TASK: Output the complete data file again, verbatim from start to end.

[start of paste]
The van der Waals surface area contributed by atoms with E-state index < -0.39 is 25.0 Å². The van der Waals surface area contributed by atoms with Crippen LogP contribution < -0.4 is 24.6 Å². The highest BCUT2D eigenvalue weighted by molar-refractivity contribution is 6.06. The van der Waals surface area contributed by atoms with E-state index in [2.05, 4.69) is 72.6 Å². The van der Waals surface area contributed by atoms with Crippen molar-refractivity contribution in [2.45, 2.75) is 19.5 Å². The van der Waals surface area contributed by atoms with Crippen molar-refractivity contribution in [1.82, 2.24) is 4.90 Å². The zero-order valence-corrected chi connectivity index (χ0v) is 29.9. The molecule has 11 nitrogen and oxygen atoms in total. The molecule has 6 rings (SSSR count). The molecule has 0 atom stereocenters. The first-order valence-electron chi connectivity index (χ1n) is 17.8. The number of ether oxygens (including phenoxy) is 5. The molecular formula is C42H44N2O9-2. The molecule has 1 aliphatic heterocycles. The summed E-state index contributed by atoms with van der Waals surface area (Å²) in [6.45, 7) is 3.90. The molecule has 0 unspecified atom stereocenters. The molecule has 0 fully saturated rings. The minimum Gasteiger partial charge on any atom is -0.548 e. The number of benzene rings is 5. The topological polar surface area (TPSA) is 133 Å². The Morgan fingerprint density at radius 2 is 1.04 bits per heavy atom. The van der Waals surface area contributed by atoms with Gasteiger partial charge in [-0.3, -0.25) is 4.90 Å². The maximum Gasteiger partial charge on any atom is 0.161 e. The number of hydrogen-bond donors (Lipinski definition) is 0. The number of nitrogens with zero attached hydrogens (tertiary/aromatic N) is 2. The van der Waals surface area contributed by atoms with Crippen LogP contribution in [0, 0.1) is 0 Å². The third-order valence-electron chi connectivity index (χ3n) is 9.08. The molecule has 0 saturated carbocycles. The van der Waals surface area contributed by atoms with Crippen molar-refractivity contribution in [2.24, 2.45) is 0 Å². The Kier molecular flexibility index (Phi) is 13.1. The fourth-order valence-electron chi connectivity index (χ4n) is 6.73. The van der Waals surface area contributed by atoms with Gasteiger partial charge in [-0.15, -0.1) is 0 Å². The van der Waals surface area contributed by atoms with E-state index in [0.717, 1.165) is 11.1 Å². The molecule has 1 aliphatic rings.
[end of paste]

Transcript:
The van der Waals surface area contributed by atoms with E-state index < -0.39 is 25.0 Å². The van der Waals surface area contributed by atoms with Crippen LogP contribution < -0.4 is 24.6 Å². The highest BCUT2D eigenvalue weighted by molar-refractivity contribution is 6.06. The van der Waals surface area contributed by atoms with E-state index in [2.05, 4.69) is 72.6 Å². The van der Waals surface area contributed by atoms with Crippen molar-refractivity contribution in [2.45, 2.75) is 19.5 Å². The van der Waals surface area contributed by atoms with Crippen molar-refractivity contribution in [1.82, 2.24) is 4.90 Å². The zero-order valence-corrected chi connectivity index (χ0v) is 29.9. The molecule has 11 nitrogen and oxygen atoms in total. The molecule has 6 rings (SSSR count). The molecule has 0 atom stereocenters. The first-order valence-electron chi connectivity index (χ1n) is 17.8. The number of ether oxygens (including phenoxy) is 5. The molecular formula is C42H44N2O9-2. The molecule has 1 aliphatic heterocycles. The summed E-state index contributed by atoms with van der Waals surface area (Å²) in [6.45, 7) is 3.90. The molecule has 0 unspecified atom stereocenters. The molecule has 0 fully saturated rings. The minimum Gasteiger partial charge on any atom is -0.548 e. The number of benzene rings is 5. The topological polar surface area (TPSA) is 133 Å². The Morgan fingerprint density at radius 2 is 1.04 bits per heavy atom. The van der Waals surface area contributed by atoms with Gasteiger partial charge in [-0.3, -0.25) is 4.90 Å². The maximum Gasteiger partial charge on any atom is 0.161 e. The number of hydrogen-bond donors (Lipinski definition) is 0. The number of nitrogens with zero attached hydrogens (tertiary/aromatic N) is 2. The van der Waals surface area contributed by atoms with Crippen LogP contribution in [0, 0.1) is 0 Å². The third-order valence-electron chi connectivity index (χ3n) is 9.08. The molecule has 0 saturated carbocycles. The van der Waals surface area contributed by atoms with Crippen molar-refractivity contribution in [2.24, 2.45) is 0 Å². The Kier molecular flexibility index (Phi) is 13.1. The fourth-order valence-electron chi connectivity index (χ4n) is 6.73. The van der Waals surface area contributed by atoms with Gasteiger partial charge in [-0.15, -0.1) is 0 Å². The van der Waals surface area contributed by atoms with E-state index in [0.717, 1.165) is 11.1 Å². The molecule has 1 aliphatic rings.